•120 cities were considered, with short-term socio-economic and commercial real estate momentum, and future-proofing, measured.
•London topped the survey, followed by Silicon Valley. South Pacific neighbours Sydney and Melbourne were eighth and 18th respectively.
A rail tunnel out of the city, a quarter by the water and oodles of innovation equals a city on the move.
Auckland has been ranked 20th in a survey of cities on the move by global commercial real estate firm JLL. It's the first time the City of Sails has landed in the top 20 since JLL published the City Momentum Index for the first time two years ago.
The index tracks the speed of change of a city's economy and commercial real estate market and covers 120 established and emerging business hubs around the world.
It identifies cities adapting fastest to technological and infrastructural change, according to a report attached to the index.
"The current cycle of globalisation, urbanisation and technological advancement is leading to a shake-up of the global urban hierarchy and creating sweeping changes to the geography of commercial real estate opportunity. In this new era of city competition, success is no longer purely about size or inherited attributes, but revolves around innovation, liveability and a city's ability to transform and adapt to a constantly changing socio-economic landscape."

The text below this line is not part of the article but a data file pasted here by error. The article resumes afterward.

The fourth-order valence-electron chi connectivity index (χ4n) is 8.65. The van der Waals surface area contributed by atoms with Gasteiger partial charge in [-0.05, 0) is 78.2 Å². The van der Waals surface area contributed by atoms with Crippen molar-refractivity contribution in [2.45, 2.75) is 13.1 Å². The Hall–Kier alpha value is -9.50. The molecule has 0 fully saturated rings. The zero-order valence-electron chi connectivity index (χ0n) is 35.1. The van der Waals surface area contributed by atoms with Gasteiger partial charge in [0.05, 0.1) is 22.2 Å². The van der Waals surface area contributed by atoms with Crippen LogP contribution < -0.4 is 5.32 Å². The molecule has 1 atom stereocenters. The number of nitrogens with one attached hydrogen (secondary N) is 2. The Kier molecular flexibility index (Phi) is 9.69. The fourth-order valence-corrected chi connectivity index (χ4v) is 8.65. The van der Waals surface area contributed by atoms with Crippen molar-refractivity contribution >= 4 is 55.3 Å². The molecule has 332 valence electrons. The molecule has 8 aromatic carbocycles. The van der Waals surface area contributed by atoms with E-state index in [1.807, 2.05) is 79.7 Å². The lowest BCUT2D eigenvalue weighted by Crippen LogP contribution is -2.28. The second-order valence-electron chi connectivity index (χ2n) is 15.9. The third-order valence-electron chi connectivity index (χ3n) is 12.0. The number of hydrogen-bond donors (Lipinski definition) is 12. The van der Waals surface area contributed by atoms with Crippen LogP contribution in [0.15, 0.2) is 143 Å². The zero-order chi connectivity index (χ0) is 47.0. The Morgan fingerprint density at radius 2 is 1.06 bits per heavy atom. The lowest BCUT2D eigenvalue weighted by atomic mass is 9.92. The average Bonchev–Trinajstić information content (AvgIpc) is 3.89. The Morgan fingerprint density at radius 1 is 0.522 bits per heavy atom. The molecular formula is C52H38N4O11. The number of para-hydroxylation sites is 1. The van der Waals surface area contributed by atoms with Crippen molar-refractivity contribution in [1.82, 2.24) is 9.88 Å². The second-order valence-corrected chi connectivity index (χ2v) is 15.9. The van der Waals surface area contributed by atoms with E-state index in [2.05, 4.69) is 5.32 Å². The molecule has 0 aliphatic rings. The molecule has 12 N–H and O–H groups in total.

According to the report's writers, that's Auckland.
"Auckland is one of the world's most sustainable and liveable cities. The ongoing redevelopment of the Wynyard Quarter is reshaping the city's waterfront, while a healthy innovation ecosystem is driving significant demand for new commercial real estate, with Auckland likely to experience the most vigorous office rental growth of any city in the index over 2016."
The $2.5 billion City Rail Link is also seen as a plus.
New Zealand and Australian cities performed well, despite the impact of slowing commodity prices, the report's writers said.
"Robust education and research systems and dynamic technology sectors are allowing these cities to outperform."
Auckland was also among "smaller New World Cities" noted for punching above their weight.
"Dublin, Austin and Auckland are among the smallest cities in the index, with populations of between one and two million people, but are still among the most dynamic city economies globally and have been able to achieve global reach without significant economies of scale."
Auckland Mayor Len Brown said the nod was global recognition the city was "on a roll" since amalgamation.
"Major transformational projects like the City Rail Link and the continued development of the Wynyard Quarter, which are highlighted as being key to Auckland's momentum in the CMI, are changing the face of Auckland for the better."
The boss of the council-owned tourism, events and economic development organisation, Ateed, also praised the city's ranking.
"Cities that are focused on innovation are a feature of the CMI top 20, and Auckland can certainly be included amongst this group," Brett O'Riley said.
"GridAKL in the Wynyard Quarter Innovation Precinct is one of the many examples of the innovation economy which is developing quickly here, and helping Auckland to grow its reputation as an innovative hub in the Asia Pacific region."
Cities were shortlisted based on a combination of a weighted index of population, gross national product, corporate presence, air connections, real estate investment activity and commercial real estate stock.
2. Silicon Valley
7. New York
10. San Francisco